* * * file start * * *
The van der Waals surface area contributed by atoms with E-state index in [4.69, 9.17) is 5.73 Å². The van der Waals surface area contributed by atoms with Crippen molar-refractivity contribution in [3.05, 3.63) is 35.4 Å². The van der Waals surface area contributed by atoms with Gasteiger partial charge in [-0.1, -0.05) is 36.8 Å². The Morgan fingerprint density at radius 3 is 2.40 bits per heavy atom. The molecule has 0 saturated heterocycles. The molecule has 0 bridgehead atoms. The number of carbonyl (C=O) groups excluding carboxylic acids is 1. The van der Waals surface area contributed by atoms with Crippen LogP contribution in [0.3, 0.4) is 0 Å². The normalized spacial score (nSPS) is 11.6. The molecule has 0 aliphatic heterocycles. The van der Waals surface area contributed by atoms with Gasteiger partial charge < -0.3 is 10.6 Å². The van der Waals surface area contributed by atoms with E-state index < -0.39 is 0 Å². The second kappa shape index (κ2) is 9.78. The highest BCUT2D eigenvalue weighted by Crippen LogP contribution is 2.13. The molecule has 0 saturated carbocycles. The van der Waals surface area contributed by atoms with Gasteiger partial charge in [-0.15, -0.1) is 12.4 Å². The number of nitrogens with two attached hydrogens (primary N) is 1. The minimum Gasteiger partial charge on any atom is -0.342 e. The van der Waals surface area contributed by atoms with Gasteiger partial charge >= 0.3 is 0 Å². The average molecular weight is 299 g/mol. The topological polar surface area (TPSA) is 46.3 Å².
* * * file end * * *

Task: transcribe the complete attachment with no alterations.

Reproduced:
The van der Waals surface area contributed by atoms with E-state index in [4.69, 9.17) is 5.73 Å². The van der Waals surface area contributed by atoms with Crippen molar-refractivity contribution in [3.05, 3.63) is 35.4 Å². The van der Waals surface area contributed by atoms with Gasteiger partial charge in [-0.1, -0.05) is 36.8 Å². The Morgan fingerprint density at radius 3 is 2.40 bits per heavy atom. The molecule has 0 saturated heterocycles. The molecule has 0 bridgehead atoms. The number of carbonyl (C=O) groups excluding carboxylic acids is 1. The van der Waals surface area contributed by atoms with Crippen LogP contribution in [0.3, 0.4) is 0 Å². The normalized spacial score (nSPS) is 11.6. The molecule has 0 aliphatic heterocycles. The van der Waals surface area contributed by atoms with Gasteiger partial charge < -0.3 is 10.6 Å². The van der Waals surface area contributed by atoms with E-state index < -0.39 is 0 Å². The second kappa shape index (κ2) is 9.78. The highest BCUT2D eigenvalue weighted by Crippen LogP contribution is 2.13. The molecule has 0 saturated carbocycles. The van der Waals surface area contributed by atoms with Gasteiger partial charge in [-0.15, -0.1) is 12.4 Å². The number of nitrogens with two attached hydrogens (primary N) is 1. The minimum Gasteiger partial charge on any atom is -0.342 e. The van der Waals surface area contributed by atoms with Gasteiger partial charge >= 0.3 is 0 Å². The average molecular weight is 299 g/mol. The topological polar surface area (TPSA) is 46.3 Å².